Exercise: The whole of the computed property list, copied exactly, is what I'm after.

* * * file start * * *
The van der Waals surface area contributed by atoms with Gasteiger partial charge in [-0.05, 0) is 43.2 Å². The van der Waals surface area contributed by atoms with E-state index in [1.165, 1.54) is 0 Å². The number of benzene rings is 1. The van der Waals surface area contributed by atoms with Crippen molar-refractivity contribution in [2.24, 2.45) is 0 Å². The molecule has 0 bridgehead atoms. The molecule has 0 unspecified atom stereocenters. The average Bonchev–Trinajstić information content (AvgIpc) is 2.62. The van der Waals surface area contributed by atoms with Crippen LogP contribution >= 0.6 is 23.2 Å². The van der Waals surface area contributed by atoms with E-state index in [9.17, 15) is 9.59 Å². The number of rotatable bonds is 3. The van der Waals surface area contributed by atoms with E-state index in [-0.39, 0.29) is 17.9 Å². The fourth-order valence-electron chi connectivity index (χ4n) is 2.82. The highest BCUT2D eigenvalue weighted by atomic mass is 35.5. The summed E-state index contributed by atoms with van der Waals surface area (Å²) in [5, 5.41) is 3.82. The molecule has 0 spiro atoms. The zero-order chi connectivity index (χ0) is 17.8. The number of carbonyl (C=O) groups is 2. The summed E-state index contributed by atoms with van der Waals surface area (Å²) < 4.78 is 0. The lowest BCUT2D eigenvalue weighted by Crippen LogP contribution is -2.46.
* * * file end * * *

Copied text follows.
The van der Waals surface area contributed by atoms with Gasteiger partial charge in [-0.05, 0) is 43.2 Å². The van der Waals surface area contributed by atoms with E-state index in [1.165, 1.54) is 0 Å². The number of benzene rings is 1. The van der Waals surface area contributed by atoms with Crippen molar-refractivity contribution in [2.24, 2.45) is 0 Å². The molecule has 0 bridgehead atoms. The molecule has 0 unspecified atom stereocenters. The average Bonchev–Trinajstić information content (AvgIpc) is 2.62. The van der Waals surface area contributed by atoms with Crippen LogP contribution >= 0.6 is 23.2 Å². The van der Waals surface area contributed by atoms with E-state index in [9.17, 15) is 9.59 Å². The number of rotatable bonds is 3. The van der Waals surface area contributed by atoms with E-state index in [-0.39, 0.29) is 17.9 Å². The fourth-order valence-electron chi connectivity index (χ4n) is 2.82. The highest BCUT2D eigenvalue weighted by atomic mass is 35.5. The summed E-state index contributed by atoms with van der Waals surface area (Å²) in [5, 5.41) is 3.82. The molecule has 0 spiro atoms. The zero-order chi connectivity index (χ0) is 17.8. The number of carbonyl (C=O) groups is 2. The summed E-state index contributed by atoms with van der Waals surface area (Å²) < 4.78 is 0. The lowest BCUT2D eigenvalue weighted by Crippen LogP contribution is -2.46.